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In this commentary, Gerard J. Wedig of Simon Business School discusses the many possible implications of a Trump presidency.
Among the many possible implications of a Trump presidency for health policy, a couple stand out.
First, pharmaceutical stocks have responded positively to the election result. Presumably, this is because many people expected that a Clinton administration would be characterized by a crackdown on drug prices. This is because the federal government, through the Medicare program, is a significant purchaser of drugs and, to date has not used its position to bargain aggressively for lower prices.
Clinton had implied that drug prices would be reduced, while Trump has been less clear about this. Interestingly, Trump has suggested that his administration may allow drug reimportation, but this possibility seems to be discounted for now.
Perhaps the biggest question raised about a Trump administration has to do with the fate of the Affordable Care Act (ACA). After all, at the close of the campaign Trump repeatedly promised a fast “repeal and replace” of the ACA, possibly with a special session of Congress.
Let’s consider what is possible. Given that the Republicans lack a supermajority (60 votes) in the senate, an out and out repeal of the ACA seems out of the question. However, the Republicans should be able to use their majority (52 votes) to repeal those aspects of the bill that directly affect government revenues and costs including:
· The individual mandate (which includes fines), exchange subsidies;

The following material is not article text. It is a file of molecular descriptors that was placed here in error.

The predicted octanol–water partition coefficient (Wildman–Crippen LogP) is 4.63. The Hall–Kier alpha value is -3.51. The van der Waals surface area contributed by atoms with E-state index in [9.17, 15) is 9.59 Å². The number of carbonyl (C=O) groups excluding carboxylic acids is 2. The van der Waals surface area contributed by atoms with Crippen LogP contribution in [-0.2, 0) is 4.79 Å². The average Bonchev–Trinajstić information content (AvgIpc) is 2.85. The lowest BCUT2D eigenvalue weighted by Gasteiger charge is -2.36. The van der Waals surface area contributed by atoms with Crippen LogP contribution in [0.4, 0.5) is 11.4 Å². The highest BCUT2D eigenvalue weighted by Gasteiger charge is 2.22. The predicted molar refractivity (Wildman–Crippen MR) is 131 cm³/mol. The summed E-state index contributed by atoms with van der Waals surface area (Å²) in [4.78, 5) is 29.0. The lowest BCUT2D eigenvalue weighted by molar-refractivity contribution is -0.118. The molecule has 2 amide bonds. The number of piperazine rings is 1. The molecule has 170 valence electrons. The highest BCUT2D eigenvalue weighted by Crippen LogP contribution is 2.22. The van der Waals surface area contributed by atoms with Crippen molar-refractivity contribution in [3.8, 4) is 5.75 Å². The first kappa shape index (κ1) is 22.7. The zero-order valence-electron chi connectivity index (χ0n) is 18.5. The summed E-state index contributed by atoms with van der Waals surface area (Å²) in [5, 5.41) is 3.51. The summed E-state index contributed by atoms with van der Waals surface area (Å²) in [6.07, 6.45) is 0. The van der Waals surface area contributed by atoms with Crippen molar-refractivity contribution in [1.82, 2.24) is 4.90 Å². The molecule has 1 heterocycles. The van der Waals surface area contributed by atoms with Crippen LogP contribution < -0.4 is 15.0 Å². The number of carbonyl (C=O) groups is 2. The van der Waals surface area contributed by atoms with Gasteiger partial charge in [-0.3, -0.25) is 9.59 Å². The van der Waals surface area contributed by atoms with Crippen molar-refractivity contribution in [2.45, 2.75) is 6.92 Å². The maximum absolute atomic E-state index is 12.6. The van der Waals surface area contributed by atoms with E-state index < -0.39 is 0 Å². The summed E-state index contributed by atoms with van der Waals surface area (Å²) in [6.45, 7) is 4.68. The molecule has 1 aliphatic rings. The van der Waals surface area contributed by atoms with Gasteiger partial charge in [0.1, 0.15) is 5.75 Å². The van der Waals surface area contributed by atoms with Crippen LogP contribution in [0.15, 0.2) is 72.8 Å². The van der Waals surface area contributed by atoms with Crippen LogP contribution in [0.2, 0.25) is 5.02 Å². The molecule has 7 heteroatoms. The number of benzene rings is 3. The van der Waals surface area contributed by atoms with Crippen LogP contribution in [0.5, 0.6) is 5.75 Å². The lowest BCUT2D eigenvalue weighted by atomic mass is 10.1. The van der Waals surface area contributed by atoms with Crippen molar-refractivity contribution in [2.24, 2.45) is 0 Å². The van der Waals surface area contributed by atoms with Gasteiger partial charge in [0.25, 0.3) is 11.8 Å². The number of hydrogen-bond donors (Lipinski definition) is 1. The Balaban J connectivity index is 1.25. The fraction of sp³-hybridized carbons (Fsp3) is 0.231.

· The employer mandate;
· Corporate and individual taxes; and
· Medicaid expansions.
Indeed, Congress passed a bill to this effect recently, in the full knowledge and expectation that President Obama would veto it, which he did. With a President Trump, it will be possible to pass such a bill again and have the bill signed.
Interestingly, the question is, will they do it? It is one thing to pass a bill that one knows will be vetoed (to make a political point with one’s base) and another to pass a bill that will be signed. Is there any reason to believe the Republicans would not follow through?
There are several reasons that may give them pause. First, Republicans will need to find something to replace the insurance that about 20 million people have received from the ACA.
Here, a two-pronged approach seems likely or at least possible. Under one part, people of lower incomes might receive tax credits conditional on the purchase of a private plan. Under a second part, states may receive block grants to flexibly expand their Medicaid programs. However, even these alternatives may take time to design and build a consensus for. This may delay the process of repeal.
Even if a repeal comes about, it may have to be phased in so that individuals who have acquired insurance can smoothly bridge the transition between Obamacare and any new program.
Finally, even if major parts of the ACA survive, it’s not clear what the patchwork quilt of remaining provisions will imply, including regulations on insurers. For example, suppose that the requirements that insurers accept all risks and charge the same rates (community rating) are preserved from the ACA while the individual and employer mandates are repealed. This would create massive adverse selection as healthy people will increasingly avoid purchasing insurance at rates that effectively subsidize the less healthy.
So, where does this leave us? My guess is that the Trump administration will reform healthcare in some way, including repealing some parts of the ACA. However, Trump will not be willing to sign a bill without an alternative in place. This may take some time (up to a year).
Gerard J. Wedig is associate professor of business administration, Simon Business School, at the University of Rochester.